Anywhooo, they’re pretty versatile in the way where you can use them anywhere you would have used real shrimp.
Like in this Risotto with Pesto & “Shrimp”
or in these super amazing delicious “Shrimp”/Field Roast/Mushrooms/Shallots & GRITS”. Mmm….grits.
If you’d like a less involved way of trying these vegan shrimp for the first time, well then, please enjoy this very easy, very simple recipe for a “shrimp” & “bacon” quesadilla. 🙂
Vegan Shrimp & Tempeh Bacon Quesadilla
1 bag Daiya Pepperjack Shreds–I keep telling Daiya they need to make this one in block form.
1 package vegan shrimp, thawed—I love this brand, Vegetarian Plus….but I hear lots of asian grocers carry different brands and there is a company called Sophie’s Kitchen that also makes them, but I’ve never tried those
half package Lightlife tempeh bacon or homemade tempeh bacon, cut into little pieces
tortillas–I generally eat quesadillas on whole wheat flour tortillas, but I want to try these delish sounding brown rice ones that I heard about on Your Vegan Girlfriend
guacamole–use your fav. I have an excellent recipe that I will share in the future.
pico de Gallo
So, firstly, you’ll want to saute your tempeh bacon and vegan shrimp in a tiny amount of oil, really you don’t need much. Then, assemble your dilla. Layer your tortilla of choice with the cheeze, then layer your shrimp and tempeh….and if you’re a weirdo like me….put your guac into the quesadilla as well. I know, I know….you’d think you’d top a quesadilla with guac after it’s already cooked, but I like it inside with the melty cheeze and other goodies. Once you are done assembling, throw your quesadilla on the stove top and melt away, or you can do this in the microwave as well.
What can I say? I love making pies. I probably enjoy making pies more than anything else…. and for a person who loves to cook, well, that’s sayin’ somethin’.
You know what else I love? Putting an interesting twist on old classics. I have mentioned on this blog before how much I love fruit and cheeze and throwing different herbs into desserts. Baking fresh herbs into your pie, whether they be rolled into the dough for the crust or mixed with the actual filling have the ability to bring your pie or baked good to the next level.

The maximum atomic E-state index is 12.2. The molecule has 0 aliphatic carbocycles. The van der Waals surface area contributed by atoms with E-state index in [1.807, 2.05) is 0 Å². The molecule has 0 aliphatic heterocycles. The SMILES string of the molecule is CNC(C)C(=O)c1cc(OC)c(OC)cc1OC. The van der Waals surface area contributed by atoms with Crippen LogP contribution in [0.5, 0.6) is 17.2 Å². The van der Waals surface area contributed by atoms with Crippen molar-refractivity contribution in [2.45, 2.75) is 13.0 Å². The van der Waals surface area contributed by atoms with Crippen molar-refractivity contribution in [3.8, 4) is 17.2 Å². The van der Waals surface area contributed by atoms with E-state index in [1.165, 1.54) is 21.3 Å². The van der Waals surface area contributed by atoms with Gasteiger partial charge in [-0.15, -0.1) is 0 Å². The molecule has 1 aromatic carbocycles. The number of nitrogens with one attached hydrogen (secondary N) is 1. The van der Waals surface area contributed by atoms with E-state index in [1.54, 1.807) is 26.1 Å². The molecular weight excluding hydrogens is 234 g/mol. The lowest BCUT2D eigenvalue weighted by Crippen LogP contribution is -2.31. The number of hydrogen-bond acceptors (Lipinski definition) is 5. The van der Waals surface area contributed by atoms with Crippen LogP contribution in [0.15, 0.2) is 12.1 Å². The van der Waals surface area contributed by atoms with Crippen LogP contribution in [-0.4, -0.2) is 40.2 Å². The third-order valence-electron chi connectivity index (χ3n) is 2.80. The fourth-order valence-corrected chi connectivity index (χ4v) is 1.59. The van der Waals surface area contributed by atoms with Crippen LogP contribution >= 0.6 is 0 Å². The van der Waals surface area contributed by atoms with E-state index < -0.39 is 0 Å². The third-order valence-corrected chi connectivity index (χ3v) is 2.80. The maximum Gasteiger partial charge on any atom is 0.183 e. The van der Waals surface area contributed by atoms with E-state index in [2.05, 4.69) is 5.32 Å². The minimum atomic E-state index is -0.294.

The Apple Rosemary Scones above marked the first time I decided to put apples and rosemary together….with a little idea/recipe help from vegan goddess Isa in Vegan Brunch. From that moment on, I knew there would be another future recipe where I would have to marry apples and rosemary again. So, now comes the Apple Rosemary Pie with Vanilla Hazelnut Crust! I have to say that I am very proud of this pie and truly hope that others are just as into as I am. It’s weird when you make something that you think is really good and want to tell people how good it is….but at the same time it’s not your intention to brag or be obnoxious… I just want people to know that pie never….ever….has to be bad. Especially vegan pie. It can always be the best pie you ever ate. Promise.
Apple Rosemary Pie with Vanilla Hazelnut Crust
Crust Ingredients: This crust recipe will yield one bottom crust, plus extra for some lattice or cutout shapes. It may not yield enough for you to completely cover the pie with a top crust, so go ahead and bump up the ingredients if you’d like two full crusts.
1 c + 2 tbsp unbleached all purpose flour
1/4 c + 2 tbsp whole wheat flour
1/4 c + 2 tbsp hazelnut meal/flour–just really finely processed hazelnuts. Ilike Bob’s Red Mill